Data Center

Len Rosenthal (US) - Your Data Commutes too: The Case for True Real-time Performance Monitoring

Storage and storage network-related outages and performance incidents are rarely caused by a single issue. They are typically the result of multiple, seemingly unrelated issues in the data center. The net result is that the Storage Area Network (SAN) infrastructure, running in a somewhat vulnerable state, is not able to deal with the additional issues caused by virtualization, which results in outages or brownouts. The ability to have full visibility into how your data commutes in real-time helps IT managers proactively identify risk areas that can easily result in business-impacting application performance problems.

Silicon Valley, a phrase coined in 1971, is home to many of the world's most innovative companies, but it's also home to a lot of aging IT infrastructure. Physical devices such as servers, network switches, cables, and storage devices degrade over time and will ultimately fail. The good news is these devices all send out subtle transmission errors, including aborts and retries, that can be detected and monitored over time. If these errors can be immediately compared to normal states, which are defined in predetermined thresholds, performance problems can be predicted with a high level of accuracy. The key is having a true real-time performance monitoring solution that can see all transmissions between servers, switches and storage arrays. Achieving sub-second, real-time performance monitoring requires a non-intrusive hardware-based approach.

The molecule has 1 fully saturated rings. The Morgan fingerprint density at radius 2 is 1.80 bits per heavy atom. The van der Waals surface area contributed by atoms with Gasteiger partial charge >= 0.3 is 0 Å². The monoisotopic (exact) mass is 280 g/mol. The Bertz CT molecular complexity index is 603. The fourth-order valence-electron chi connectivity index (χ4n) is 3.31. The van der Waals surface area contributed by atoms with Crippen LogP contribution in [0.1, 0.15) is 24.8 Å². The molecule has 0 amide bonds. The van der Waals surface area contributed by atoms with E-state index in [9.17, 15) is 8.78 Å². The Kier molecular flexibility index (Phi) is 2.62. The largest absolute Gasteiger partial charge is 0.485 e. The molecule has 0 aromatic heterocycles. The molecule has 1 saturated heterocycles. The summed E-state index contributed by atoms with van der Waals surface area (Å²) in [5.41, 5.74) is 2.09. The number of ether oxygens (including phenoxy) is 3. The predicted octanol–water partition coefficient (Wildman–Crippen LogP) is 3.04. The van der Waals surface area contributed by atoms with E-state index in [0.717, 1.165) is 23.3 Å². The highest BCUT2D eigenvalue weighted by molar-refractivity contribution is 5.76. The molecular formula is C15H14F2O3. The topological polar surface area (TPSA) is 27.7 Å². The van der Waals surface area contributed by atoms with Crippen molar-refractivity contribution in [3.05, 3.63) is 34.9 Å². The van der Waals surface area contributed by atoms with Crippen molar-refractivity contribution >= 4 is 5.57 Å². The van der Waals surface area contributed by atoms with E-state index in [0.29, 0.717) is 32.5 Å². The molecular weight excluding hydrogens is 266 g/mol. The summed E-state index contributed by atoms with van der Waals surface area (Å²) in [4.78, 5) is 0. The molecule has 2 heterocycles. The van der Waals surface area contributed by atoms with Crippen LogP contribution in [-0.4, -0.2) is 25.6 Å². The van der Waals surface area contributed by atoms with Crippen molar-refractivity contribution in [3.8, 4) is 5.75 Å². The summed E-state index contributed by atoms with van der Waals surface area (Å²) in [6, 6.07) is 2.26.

The alternative to true real-time solutions are approaches that rely on averages. Nearly all performance monitoring products today are software-based and poll devices every 5 to 20 minutes. The more frequently they poll, the more CPU cycles they consume and the more performance degrades. As a result, these solutions average the collected data and draw conclusions based on the averages. This may be fine in data centers that don't run performance sensitive or business-critical applications, but for applications that can't be down, even for a second, this software-based approach is not viable.

Think about your commute to work. If I give you data for your commute from the Golden Gate Bridge to Palo Alto that states the average weekday commute time between 5am and 10am is 50 minutes and you have to be at an important company meeting at 9am, you would leave your house no later than 8:10am. If you had real-time data on the commute, you would know that, due to the traffic conditions happening right now, to arrive by 9am, the commute will actually take you 75 minutes and you will have to leave your house at 7:45am, at the latest, to be on time. The average commute data provided a clue about how long the commute would take, but only real-time data will ensure you plan accordingly and arrive on time.

The same is true for application response time, especially in today's complex virtualized and cloud environments. Looking at averages as opposed to real-time data will only guarantee that performance bottlenecks will occur as the transmission errors go undetected. As applications are increasingly virtualized, the need for true real-time infrastructure monitoring solutions accelerates. With real-time performance monitoring solutions, your data won't get caught in traffic.

By Len Rosenthal, vp of marketing, Virtual Instruments


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